Read AMA Morning Rounds®’ most popular stories in medicine and public health from the week of June 7, 2021–June 11, 2021.

USA Today (6/4, Levey) reported, “As the COVID-19 crisis wanes and life approaches normal across the U.S., health industry leaders and many patient advocates are pushing Congress and the Biden administration to preserve the pandemic-fueled expansion of telehealth that has transformed how millions of Americans see the doctor.” This “broad effort reaches across the nation’s diverse health care system, bringing together consumer groups with health insurers, state Medicaid officials, physician organizations and telehealth vendors.” In addition, “it represents an emerging consensus that many services that once required an office visit can be provided easily and safely—and often more effectively—through a video chat, a phone call or even an email.” AMA President Susan R. Bailey, M.D., “said Medicare should continue to allow patients to receive virtual care in their homes and in all areas of the country, not just rural areas.” Furthermore, the association is “pushing for Medicare to keep reimbursing doctors for consulting with patients by phone, a move Bailey said would ensure that patients without broadband internet service aren’t left behind.”

The Washington Post (6/7, A1, McGinley) reports on Monday, the U.S. Food and Drug Administration “approved the first Alzheimer’s treatment intended to slow cognitive decline, a move hailed by patients and advocates but sharply criticized by others who argued there was not sufficient evidence that the drug works.” Aducanumab “is the first drug cleared for Alzheimer’s that is designed to alter the course of the disease by slowing the deterioration of brain function.” The FDA approved it “based on its ability to reduce clumps of amyloid beta in the brain,” but ordered Biogen “to conduct a post-approval study confirming the medicine actually slows cognitive deterioration.”

The New York Times (6/7, A1, Belluck, Robbins) reports the approval was “a contentious decision, made despite opposition from the agency’s independent advisory committee and some Alzheimer’s experts who said there was not enough evidence that the drug can help patients.” The medication “is a monthly intravenous infusion.”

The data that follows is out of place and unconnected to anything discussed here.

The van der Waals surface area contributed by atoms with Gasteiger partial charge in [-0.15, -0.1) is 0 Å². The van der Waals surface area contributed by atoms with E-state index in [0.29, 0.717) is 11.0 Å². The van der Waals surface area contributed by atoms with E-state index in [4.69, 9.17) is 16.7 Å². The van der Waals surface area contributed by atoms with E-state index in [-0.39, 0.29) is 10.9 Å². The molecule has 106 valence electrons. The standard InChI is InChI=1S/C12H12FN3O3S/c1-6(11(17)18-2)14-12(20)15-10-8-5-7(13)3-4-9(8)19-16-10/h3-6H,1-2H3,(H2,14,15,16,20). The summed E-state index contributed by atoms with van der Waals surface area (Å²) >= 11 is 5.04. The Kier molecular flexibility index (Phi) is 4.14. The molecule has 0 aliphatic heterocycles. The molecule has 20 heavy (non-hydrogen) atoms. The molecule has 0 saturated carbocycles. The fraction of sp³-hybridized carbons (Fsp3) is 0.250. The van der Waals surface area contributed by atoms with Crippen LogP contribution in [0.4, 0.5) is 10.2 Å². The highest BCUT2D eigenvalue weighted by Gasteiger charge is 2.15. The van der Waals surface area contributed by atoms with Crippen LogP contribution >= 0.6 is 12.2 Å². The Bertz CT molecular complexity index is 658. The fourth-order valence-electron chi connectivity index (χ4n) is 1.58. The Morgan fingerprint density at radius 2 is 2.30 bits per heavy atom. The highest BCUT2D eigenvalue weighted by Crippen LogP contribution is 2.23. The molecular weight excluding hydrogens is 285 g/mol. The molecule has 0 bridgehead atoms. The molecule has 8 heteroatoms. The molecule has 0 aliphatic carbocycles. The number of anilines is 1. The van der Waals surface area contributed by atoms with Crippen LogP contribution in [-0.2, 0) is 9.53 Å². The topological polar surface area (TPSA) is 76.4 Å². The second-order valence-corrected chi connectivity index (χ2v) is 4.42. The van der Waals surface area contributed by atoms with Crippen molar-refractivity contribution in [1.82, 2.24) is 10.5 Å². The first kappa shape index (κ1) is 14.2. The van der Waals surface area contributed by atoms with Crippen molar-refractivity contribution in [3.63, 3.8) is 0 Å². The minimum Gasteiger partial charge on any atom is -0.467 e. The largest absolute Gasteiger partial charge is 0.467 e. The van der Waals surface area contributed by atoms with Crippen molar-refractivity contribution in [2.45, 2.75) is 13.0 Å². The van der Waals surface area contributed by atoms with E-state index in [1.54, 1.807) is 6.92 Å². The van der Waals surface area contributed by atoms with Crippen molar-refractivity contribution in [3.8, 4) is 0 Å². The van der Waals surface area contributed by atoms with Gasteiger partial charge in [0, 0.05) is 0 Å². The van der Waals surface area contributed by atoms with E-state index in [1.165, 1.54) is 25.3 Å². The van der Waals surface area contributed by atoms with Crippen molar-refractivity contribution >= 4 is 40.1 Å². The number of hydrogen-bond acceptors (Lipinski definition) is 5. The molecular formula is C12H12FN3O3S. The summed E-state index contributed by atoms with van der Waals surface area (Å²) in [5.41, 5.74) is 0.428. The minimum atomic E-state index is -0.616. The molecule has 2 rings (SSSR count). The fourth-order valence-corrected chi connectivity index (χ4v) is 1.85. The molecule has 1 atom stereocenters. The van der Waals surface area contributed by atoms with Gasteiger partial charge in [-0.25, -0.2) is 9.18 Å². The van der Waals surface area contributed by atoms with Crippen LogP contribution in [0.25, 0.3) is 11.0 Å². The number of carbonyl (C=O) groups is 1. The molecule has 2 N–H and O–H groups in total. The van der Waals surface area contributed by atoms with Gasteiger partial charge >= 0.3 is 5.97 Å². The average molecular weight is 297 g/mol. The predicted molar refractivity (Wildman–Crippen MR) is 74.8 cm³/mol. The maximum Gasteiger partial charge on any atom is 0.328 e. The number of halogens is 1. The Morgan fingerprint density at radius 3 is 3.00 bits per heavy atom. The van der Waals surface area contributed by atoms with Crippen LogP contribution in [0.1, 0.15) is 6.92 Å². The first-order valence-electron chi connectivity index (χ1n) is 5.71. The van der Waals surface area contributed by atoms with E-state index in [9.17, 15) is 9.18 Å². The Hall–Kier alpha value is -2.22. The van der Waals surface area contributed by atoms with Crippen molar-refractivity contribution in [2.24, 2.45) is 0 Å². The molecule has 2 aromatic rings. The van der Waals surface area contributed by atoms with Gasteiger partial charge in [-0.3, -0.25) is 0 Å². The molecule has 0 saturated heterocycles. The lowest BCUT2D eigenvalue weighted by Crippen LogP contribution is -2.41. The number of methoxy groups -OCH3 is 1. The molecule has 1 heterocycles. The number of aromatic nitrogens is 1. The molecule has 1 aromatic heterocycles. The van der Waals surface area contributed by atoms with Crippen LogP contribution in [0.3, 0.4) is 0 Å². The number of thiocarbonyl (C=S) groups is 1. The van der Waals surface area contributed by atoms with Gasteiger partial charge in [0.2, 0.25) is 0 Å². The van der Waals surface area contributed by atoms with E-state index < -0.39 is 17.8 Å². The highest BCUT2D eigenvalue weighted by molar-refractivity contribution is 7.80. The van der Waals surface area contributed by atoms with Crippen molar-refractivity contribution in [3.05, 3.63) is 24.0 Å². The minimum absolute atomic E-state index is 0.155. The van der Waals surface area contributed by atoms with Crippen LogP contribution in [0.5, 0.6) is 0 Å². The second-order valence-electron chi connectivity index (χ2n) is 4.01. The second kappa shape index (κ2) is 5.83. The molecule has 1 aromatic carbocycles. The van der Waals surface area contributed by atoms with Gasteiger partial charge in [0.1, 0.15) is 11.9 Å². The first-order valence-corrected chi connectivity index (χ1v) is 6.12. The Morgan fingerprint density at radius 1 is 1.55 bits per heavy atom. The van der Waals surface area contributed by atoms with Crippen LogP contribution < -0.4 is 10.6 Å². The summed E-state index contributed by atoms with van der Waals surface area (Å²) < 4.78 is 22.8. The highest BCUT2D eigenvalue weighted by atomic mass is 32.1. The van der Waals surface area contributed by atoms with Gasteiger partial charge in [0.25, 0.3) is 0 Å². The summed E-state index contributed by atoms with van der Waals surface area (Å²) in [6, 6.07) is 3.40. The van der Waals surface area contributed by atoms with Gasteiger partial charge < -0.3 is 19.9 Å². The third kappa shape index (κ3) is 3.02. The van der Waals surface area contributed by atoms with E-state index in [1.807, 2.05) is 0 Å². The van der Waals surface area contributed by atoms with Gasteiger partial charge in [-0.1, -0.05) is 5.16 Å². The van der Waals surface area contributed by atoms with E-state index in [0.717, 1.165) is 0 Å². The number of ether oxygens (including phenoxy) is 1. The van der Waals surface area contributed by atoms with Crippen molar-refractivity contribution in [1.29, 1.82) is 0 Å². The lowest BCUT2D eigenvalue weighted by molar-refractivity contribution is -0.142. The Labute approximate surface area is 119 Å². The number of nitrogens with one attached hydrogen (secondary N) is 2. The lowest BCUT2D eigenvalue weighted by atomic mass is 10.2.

USA Today (6/7, Alltucker) reports, “The FDA’s approval comes despite a contradictory recommendation from experts on the agency’s Peripheral and Central Nervous System Drugs Advisory Committee, which last November cited conflicting results from two main clinical trials.”

The New York Times (6/8, Mandavilli) reports, “Coronavirus vaccines may be available in the fall for U.S. children as young as 6 months, drugmakers say.” Pfizer and Moderna are currently “testing their vaccines in children under 12 years, and are expected to have results in hand for children aged 5 through 11 by September.”

Reuters (6/8, Erman, Banerjee) reports Pfizer on Tuesday “ will begin testing its COVID-19 vaccine in a larger group of children under age 12 after selecting a lower dose of the shot in an earlier stage of the trial.”

The New York Times (6/9, Kliff) reports the Biden Administration is reminding physicians, “hospitals, pharmacies and insurers that it is illegal to bill patients for coronavirus vaccines, a letter obtained by The Times shows.” This “new warning responds to concerns among unvaccinated Americans that they could receive a bill with their shot.”

Modern Healthcare (6/9, Brady, Subscription Publication) reports that providers who violate these rules could be penalized by the HHS-OIG.

The New York Times (6/10, Scheiber) reports that on Thursday, the Occupational Safety and Health Administration “announced a rule...outlining steps that employers must take to protect workers from the risk of [COVID-19], but it will apply only to the health care industry, not to other high-risk workplaces, as the Biden administration initially indicated.” According to the Times, “The rule will require health care employers to provide protective equipment like masks, to screen and triage patients for the risk of [COVID-19] and to ensure adequate ventilation and distancing, among other measures.”

The Washington Post (6/10, Rosenberg) reports that the rule, called the emergency temporary standard (ETS), “will apply only to health care facilities.” The department also plans to “issue updated guidance for facilities that have an elevated risk of transmission, such as meatpacking plants, grocery stores and high-volume retail locations.”

AMA Morning Rounds news coverage is developed in affiliation with Bulletin Healthcare LLC. Subscribe to Morning Rounds Daily.

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